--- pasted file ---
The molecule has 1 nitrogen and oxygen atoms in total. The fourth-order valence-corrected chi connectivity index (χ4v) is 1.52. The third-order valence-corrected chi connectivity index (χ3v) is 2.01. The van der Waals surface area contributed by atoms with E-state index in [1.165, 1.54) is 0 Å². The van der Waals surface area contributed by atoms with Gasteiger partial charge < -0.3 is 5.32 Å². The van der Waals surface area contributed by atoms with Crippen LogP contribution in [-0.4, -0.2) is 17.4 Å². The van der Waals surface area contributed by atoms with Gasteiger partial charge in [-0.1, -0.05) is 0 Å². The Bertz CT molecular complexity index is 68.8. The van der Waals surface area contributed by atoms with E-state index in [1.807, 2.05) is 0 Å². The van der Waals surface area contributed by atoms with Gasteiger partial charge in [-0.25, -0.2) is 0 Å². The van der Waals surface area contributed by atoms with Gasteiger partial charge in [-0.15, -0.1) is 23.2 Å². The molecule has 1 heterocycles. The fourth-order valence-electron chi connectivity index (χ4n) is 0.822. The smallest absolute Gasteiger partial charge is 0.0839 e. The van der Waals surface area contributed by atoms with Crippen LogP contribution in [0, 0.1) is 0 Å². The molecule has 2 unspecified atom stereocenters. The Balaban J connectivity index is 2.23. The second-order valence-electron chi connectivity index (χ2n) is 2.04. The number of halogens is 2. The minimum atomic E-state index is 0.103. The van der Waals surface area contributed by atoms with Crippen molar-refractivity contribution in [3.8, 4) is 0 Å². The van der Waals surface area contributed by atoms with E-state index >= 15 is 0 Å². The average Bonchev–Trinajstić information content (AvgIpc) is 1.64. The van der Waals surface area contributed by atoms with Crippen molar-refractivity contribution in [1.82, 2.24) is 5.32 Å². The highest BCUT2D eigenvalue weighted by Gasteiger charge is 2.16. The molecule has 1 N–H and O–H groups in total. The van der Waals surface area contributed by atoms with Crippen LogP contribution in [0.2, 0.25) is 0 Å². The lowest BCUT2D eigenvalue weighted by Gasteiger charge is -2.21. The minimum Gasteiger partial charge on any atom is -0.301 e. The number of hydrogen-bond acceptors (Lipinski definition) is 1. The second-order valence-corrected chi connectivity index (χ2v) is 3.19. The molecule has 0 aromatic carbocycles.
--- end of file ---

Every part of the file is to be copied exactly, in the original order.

The molecule has 1 nitrogen and oxygen atoms in total. The fourth-order valence-corrected chi connectivity index (χ4v) is 1.52. The third-order valence-corrected chi connectivity index (χ3v) is 2.01. The van der Waals surface area contributed by atoms with E-state index in [1.165, 1.54) is 0 Å². The van der Waals surface area contributed by atoms with Gasteiger partial charge < -0.3 is 5.32 Å². The van der Waals surface area contributed by atoms with Crippen LogP contribution in [-0.4, -0.2) is 17.4 Å². The van der Waals surface area contributed by atoms with Gasteiger partial charge in [-0.1, -0.05) is 0 Å². The Bertz CT molecular complexity index is 68.8. The van der Waals surface area contributed by atoms with E-state index in [1.807, 2.05) is 0 Å². The van der Waals surface area contributed by atoms with Gasteiger partial charge in [-0.25, -0.2) is 0 Å². The van der Waals surface area contributed by atoms with Gasteiger partial charge in [-0.15, -0.1) is 23.2 Å². The molecule has 1 heterocycles. The fourth-order valence-electron chi connectivity index (χ4n) is 0.822. The smallest absolute Gasteiger partial charge is 0.0839 e. The van der Waals surface area contributed by atoms with Crippen LogP contribution in [0, 0.1) is 0 Å². The molecule has 2 unspecified atom stereocenters. The Balaban J connectivity index is 2.23. The second-order valence-electron chi connectivity index (χ2n) is 2.04. The number of halogens is 2. The minimum atomic E-state index is 0.103. The van der Waals surface area contributed by atoms with Crippen molar-refractivity contribution in [3.8, 4) is 0 Å². The van der Waals surface area contributed by atoms with E-state index >= 15 is 0 Å². The average Bonchev–Trinajstić information content (AvgIpc) is 1.64. The van der Waals surface area contributed by atoms with Crippen molar-refractivity contribution in [1.82, 2.24) is 5.32 Å². The highest BCUT2D eigenvalue weighted by Gasteiger charge is 2.16. The molecule has 1 N–H and O–H groups in total. The van der Waals surface area contributed by atoms with Crippen LogP contribution in [0.2, 0.25) is 0 Å². The lowest BCUT2D eigenvalue weighted by Gasteiger charge is -2.21. The minimum Gasteiger partial charge on any atom is -0.301 e. The number of hydrogen-bond acceptors (Lipinski definition) is 1. The second-order valence-corrected chi connectivity index (χ2v) is 3.19. The molecule has 0 aromatic carbocycles.